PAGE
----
- fear (of losing, not improving, looking bad in the eyes of others)
- lack of self-confidence
- poor concentration
- trying too hard
- a busy mind
To enter the zone we need to banish these negative thoughts and feelings. The core principle of success at the inner game is to remain confident, relaxed and focused.
So how does the musician use the inner game to achieve “flow” and produce great results, to play with confidence and grace, with beautiful quality of sound, and a sense of ease in every physical gesture and movement?
Learning to concentrate: easier said than done, of course, but the ability to focus entirely on the task in hand is a fundamental of achieving flow. It is hard to teach concentration: the student must learn how to blank out distractions (both external and internal) themself.
Learn to visualise: be alert to the sights and imagery in the music
Learn to let go of mistakes: practise carefully so that you play only what you want to repeat in a performance (i.e. don’t “learn in” mistakes!). Deep, careful and thoughtful practising will produce far more accurate results in performance.
Understand and transmit the meaning in the music: Don’t be afraid to engage fully with the meaning and emotion of the music. Revel in that dancing phrase in that Schubert Sonata.
Let to go of preconceptions: One of the best lessons from my teacher ahead of my first Diploma recital was “don’t expect the set up in the recital room to be perfect”. Embrace the situation as you find it and don’t let things such as the layout of the room or its acoustic throw you. Learn to adapt to these changes and respond to them positively. The great Russian pianist Richter gave many concerts during the war in schools in Russia where he was regularly presented with very ropey instruments on which to perform. Instead of being thrown by this, Richter was determined to make the best of the situation, and to try and play with a beautiful sound no matter what.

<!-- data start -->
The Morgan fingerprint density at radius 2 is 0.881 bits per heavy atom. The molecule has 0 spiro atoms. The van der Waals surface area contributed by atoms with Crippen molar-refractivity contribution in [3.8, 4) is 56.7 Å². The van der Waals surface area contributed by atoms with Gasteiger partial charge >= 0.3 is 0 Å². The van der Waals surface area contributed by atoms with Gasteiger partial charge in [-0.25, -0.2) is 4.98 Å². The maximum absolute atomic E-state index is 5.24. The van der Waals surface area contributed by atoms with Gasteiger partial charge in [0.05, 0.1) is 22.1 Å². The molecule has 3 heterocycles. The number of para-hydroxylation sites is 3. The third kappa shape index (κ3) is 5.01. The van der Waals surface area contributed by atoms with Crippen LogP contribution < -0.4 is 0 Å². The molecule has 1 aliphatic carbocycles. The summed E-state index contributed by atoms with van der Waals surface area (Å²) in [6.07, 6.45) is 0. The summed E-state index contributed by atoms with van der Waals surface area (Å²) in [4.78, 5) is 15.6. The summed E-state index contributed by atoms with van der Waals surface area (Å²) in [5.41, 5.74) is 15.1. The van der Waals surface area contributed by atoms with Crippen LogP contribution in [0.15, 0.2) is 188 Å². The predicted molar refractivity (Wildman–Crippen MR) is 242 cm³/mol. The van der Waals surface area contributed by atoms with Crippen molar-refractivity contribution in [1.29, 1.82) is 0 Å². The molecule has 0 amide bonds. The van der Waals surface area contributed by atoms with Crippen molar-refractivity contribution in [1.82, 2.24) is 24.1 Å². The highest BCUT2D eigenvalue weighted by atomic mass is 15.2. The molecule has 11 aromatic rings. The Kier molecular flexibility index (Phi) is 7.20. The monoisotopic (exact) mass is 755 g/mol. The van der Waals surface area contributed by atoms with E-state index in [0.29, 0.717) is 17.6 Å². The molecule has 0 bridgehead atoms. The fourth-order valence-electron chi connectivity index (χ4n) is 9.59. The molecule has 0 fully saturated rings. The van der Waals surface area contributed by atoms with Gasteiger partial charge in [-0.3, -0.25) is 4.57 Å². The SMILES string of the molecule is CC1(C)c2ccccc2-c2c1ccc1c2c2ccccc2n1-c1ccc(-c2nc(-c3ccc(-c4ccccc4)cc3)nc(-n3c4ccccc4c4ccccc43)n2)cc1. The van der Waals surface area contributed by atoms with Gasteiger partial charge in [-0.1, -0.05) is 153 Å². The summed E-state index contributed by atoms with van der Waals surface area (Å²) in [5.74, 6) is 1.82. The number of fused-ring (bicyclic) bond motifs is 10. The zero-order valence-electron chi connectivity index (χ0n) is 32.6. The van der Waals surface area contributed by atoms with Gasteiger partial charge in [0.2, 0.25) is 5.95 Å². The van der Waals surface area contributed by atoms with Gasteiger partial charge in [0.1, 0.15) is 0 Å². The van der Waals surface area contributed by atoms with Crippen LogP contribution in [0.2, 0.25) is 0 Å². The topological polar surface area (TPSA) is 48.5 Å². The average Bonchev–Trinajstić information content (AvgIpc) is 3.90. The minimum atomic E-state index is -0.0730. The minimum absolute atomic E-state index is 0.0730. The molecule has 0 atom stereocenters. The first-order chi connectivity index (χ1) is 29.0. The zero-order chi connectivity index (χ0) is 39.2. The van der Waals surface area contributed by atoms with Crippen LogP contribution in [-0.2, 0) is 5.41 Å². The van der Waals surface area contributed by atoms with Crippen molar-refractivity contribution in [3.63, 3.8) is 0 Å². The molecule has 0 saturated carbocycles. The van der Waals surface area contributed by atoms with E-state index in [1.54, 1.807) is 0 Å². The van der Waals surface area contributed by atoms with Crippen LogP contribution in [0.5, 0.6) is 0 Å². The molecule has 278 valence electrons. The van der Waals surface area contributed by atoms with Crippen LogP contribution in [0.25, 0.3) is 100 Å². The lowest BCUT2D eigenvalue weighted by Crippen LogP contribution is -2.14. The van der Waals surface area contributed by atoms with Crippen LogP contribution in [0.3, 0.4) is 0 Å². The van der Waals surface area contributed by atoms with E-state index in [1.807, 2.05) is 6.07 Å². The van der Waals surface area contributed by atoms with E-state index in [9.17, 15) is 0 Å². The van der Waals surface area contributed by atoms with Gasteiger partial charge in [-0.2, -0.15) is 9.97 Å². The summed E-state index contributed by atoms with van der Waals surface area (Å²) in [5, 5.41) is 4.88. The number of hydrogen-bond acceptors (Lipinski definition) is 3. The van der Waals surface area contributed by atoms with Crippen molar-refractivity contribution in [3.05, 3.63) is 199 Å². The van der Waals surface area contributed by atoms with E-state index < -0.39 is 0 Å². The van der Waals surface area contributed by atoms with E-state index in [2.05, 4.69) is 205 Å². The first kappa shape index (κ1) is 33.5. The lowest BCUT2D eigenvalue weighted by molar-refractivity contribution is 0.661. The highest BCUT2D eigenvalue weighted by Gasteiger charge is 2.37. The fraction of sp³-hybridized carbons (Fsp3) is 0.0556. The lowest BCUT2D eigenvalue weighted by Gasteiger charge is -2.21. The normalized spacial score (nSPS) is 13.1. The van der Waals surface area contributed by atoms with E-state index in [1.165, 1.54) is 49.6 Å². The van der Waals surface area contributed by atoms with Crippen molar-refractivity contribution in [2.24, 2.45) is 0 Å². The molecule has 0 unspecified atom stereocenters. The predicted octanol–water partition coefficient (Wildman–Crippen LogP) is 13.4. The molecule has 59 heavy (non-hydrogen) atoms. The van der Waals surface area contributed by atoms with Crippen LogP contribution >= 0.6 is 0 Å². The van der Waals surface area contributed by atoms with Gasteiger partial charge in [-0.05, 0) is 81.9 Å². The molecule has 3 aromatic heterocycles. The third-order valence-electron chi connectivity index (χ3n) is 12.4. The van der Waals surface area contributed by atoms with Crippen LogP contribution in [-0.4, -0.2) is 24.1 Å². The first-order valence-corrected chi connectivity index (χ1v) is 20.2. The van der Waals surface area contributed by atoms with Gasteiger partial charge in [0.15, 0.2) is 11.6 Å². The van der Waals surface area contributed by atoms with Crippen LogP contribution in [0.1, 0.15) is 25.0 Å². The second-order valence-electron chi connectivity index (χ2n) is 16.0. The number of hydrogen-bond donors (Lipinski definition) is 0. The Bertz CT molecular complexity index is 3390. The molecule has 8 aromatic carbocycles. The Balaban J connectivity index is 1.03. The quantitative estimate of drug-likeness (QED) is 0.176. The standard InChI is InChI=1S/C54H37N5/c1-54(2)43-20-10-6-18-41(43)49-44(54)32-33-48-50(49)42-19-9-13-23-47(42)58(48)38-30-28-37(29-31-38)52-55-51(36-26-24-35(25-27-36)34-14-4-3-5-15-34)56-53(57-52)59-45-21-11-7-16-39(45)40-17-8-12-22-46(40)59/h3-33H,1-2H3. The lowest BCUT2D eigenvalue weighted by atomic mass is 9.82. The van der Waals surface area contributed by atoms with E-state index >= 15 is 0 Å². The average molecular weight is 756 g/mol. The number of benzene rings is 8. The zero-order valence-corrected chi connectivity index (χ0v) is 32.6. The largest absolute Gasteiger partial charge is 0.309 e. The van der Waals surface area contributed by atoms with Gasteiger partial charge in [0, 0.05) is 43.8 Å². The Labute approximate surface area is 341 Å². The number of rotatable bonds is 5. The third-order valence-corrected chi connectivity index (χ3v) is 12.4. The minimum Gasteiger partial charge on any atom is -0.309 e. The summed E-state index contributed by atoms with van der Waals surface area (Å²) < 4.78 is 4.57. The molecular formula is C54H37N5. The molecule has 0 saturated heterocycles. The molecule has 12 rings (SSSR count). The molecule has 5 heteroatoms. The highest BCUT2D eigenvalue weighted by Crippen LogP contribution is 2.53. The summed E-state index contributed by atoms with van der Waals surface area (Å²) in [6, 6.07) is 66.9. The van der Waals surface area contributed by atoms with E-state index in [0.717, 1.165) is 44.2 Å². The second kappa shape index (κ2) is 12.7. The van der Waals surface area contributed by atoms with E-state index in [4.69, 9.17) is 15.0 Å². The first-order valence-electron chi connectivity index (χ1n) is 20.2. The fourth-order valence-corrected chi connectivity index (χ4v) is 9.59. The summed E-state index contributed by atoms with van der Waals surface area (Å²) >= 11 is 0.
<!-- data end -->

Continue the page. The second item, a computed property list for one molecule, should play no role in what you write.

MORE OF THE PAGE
Banish negative thoughts and critical comments: if you are well-prepared you should have nothing to fear when it comes to the performance situation (exam, recital, competition, festival etc). Replace “I can’t do it” with “I can”, and learn how to use feelings of anxiety and the heightened state of awareness that comes through the release of adrenaline positively.
An interesting piece of research revealed a significant relationship between the flow state of the pianist and the pianist’s heart rate, blood pressure, and major facial muscles. As the pianist entered the flow state, heart rate and blood pressure decreased and the major facial muscles relaxed. This study emphasizes that flow is a state of effortless attention: in spite of the effortless attention and overall relaxation of the body, the performance of the pianist during the flow state improved.
It is very difficult to recreate those sensations of “being in the zone” during a particular performance, often because one simply has no detailed recollection of the event. But if one can put oneself in a similar mental state of preparedness ahead of each performance, one can expect to play in the zone more often than not, resulting in a heightened quality of performance.
More on the inner game and neuro-linguistic programming here